Newly married couples find nothing more blissful, intoxicating and magical as the first few initial months of their marital life. Welcome, to the honeymoon period! But, this also belies the basic assumption that this is a short-lived period to be enjoyed till reality sets in and this dream phase ends.
This is the experience of most married couples. However, does it have to be so? What if there was a ‘magic pill’ to cure us of decline in marital loving? A study by researchers at the New Northwestern University research seems to point to a solution. Couples can maintain that loving feeling if they complete just three, seven-minute writing exercises that the researchers recommend.
"I don't want it to sound like magic, but you can get pretty impressive results with minimal intervention," said Eli Finkel, lead author of the study and professor of psychology at Northwestern.
The researchers conducted a study on 60 couples who participated in writing exercises and 60 couples who did not. For two years, all of the 120 couples had to report how their marriage was faring in the last four months, including satisfaction, love, intimacy, trust, passion and commitment they experience. Also, they had to provide a factual summary of the most significant disagreement they had experienced with their spouse in those four months. But the 60 couples who undertook the writing exercises had to think about the most recent disagreement with their partner from the perspective of a neutral third party who wished the best for all involved.
Predictably, the marital passion reduced in the Year 1 of the experiment. However, for the couples who looked at their disagreements from a third-person perspective seemed to feel satisfied with their relationship in spite of the fights. Even though they fought as much as the other group, these couples were less hassled by the clashes and hence were able to maintain a satisfactory married life.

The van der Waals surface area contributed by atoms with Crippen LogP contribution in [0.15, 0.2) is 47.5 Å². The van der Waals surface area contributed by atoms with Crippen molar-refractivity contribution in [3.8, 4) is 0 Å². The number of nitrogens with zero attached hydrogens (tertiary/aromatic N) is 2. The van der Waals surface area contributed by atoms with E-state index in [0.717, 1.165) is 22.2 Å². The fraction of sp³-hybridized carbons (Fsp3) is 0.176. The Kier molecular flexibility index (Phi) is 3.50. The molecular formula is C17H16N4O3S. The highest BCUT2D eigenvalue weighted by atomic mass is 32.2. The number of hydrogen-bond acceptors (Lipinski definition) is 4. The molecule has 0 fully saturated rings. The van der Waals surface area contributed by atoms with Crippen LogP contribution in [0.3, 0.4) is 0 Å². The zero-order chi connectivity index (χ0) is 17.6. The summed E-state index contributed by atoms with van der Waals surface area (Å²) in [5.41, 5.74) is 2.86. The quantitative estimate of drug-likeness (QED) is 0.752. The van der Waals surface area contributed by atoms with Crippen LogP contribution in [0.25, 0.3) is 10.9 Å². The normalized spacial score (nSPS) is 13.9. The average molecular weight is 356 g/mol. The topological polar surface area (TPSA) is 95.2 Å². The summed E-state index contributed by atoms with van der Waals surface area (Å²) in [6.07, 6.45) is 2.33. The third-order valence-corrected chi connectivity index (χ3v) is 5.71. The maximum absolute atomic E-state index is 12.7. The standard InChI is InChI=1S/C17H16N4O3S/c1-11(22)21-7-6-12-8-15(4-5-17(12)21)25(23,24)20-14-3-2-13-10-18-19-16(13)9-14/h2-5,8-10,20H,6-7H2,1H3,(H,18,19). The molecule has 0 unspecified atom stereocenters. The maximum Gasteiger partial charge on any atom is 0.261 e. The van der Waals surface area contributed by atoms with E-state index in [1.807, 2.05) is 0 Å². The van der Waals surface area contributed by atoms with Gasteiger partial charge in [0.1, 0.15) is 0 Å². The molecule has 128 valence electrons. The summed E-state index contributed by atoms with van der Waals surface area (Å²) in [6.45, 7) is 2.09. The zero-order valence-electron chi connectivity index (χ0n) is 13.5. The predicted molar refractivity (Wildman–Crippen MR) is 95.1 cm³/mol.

"Not only did this effect emerge for marital satisfaction, it also emerged for other relationship processes—like passion and sexual desire—that are especially vulnerable to the ravages of time," Finkel said. "And this isn't a dating sample. These effects emerged whether people were married for one month, 50 years or anywhere in between."
The researchers also underlined that low marital quality can have serious health implications. The data collected from coronary artery bypass patients also highlighted that patients who experienced high marital satisfaction after the surgery were three times more likely to be alive for additional 15 years than those who experienced low marital satisfaction.
Marriage tends to be healthy for people, but the quality of the marriage is much more important than its mere existence. Having a high-quality marriage is one of the strongest predictors of happiness and health. From that perspective, participating in a seven-minute writing exercise three times a year has to be one of the best investments married people can make. After all, the honeymoon period doesn’t last forever but true love does!
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